Senator Dawson: Mr. Bramley, you talked about an environmental model and an economic model. You may have been here last week when the minister came and stated electricity prices would need to rise by 50 per cent. I do not like to quote these statements because they sound so exaggerated; I do not like to repeat statements that sound embarrassing.

Electricity prices would need to rise by 50 per cent. The cost of heating a Canadian home would go from $90 a month to almost $145 a month; gas prices would jump by more than 60 per cent; gasoline would cost more than $1.60 a litre; and 275,000 Canadians would lose their jobs.

You talked about a flawed document. I do not know if you have had an opportunity since last Thursday to go over the document tabled by the minister or if you have been able to find out who wrote it. We know many people believe the document is good because they have said so, but they also said, ``We did not participate; we just like the model and the way it is written.'' We are looking for the author.

Would you comment on the numbers given by the minister last week? Whether it is eight months or eight years or five years, what do we do to try to reach those models if it is true? If they are not true, what can we make of those numbers?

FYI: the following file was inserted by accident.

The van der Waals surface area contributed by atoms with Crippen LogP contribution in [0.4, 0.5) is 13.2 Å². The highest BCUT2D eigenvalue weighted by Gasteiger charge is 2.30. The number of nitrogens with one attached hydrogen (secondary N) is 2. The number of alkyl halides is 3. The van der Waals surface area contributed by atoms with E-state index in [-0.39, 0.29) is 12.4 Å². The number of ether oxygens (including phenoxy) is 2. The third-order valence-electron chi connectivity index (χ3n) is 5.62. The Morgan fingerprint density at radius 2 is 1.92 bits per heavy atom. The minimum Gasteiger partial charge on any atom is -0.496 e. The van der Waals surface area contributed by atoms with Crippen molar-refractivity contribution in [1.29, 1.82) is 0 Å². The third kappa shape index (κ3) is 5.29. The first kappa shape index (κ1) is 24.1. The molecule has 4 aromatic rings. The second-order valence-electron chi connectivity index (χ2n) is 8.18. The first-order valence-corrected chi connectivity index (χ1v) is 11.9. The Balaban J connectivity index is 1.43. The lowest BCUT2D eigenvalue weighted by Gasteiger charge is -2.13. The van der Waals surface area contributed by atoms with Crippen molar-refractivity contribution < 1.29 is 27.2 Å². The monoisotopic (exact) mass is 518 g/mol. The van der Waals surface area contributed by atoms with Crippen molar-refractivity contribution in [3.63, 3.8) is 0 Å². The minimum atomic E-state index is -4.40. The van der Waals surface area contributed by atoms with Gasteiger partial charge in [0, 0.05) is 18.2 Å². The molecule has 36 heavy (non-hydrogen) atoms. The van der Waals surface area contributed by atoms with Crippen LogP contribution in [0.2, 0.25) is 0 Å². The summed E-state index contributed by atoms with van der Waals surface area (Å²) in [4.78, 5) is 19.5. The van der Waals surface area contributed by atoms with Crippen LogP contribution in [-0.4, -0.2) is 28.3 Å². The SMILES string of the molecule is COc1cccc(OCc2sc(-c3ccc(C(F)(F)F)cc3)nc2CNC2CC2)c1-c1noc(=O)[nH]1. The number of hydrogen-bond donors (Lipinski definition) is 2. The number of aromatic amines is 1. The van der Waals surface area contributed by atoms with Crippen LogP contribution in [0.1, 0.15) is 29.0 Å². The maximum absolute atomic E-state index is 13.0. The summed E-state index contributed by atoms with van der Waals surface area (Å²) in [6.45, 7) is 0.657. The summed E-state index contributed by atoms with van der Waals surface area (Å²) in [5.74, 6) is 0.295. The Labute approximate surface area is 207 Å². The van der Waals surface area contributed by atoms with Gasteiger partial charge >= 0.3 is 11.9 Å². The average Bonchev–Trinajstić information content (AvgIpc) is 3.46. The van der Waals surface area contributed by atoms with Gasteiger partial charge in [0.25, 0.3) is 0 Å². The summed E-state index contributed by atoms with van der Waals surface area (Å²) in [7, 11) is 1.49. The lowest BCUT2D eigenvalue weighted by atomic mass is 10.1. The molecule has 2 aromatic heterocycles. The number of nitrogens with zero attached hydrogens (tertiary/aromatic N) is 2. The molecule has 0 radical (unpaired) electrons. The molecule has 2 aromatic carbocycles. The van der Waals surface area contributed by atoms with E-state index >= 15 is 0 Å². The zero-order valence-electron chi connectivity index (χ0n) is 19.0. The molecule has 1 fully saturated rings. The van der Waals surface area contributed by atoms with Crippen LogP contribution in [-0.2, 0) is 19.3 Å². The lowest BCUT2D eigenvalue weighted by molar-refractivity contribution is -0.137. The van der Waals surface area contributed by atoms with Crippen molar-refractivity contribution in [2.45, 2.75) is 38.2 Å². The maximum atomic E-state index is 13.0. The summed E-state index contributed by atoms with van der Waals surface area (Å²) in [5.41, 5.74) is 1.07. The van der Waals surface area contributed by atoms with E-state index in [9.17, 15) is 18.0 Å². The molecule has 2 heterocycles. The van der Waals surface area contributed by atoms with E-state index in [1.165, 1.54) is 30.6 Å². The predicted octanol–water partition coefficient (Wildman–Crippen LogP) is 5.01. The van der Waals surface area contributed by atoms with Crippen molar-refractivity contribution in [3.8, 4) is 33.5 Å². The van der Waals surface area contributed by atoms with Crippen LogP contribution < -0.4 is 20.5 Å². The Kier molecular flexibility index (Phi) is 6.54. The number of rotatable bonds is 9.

Mr. Bramley: It has been said a number of times that in any calculation, if we start from the wrong starting point or wrong assumptions, we will get the wrong answers. I believe that is what happens in the model.

I draw your attention, in response to those alarming and alarmist statistics, to page 22 of the study where the study itself acknowledges that if that artificial limit on the international mechanisms was lifted, and I quote, ``This would dramatically lower the overall cost of reductions for Canadian emitters, and as a result would carry a much lower economic cost for Canada. . . .''

The report itself acknowledges that if we have this limit that is very tight and not realistic, then we get these very big numbers.

Clearly, we needed to start much earlier and more strongly on putting in place policies to comply with Kyoto. The more we delay, the more the costs do increase. Numbers as large as those that you cited are the result of making what I would say are flawed assumptions.

Senator Dawson: Over the last four or five days have you seen — on the Environment Canada website or anywhere else — where these numbers could have come from?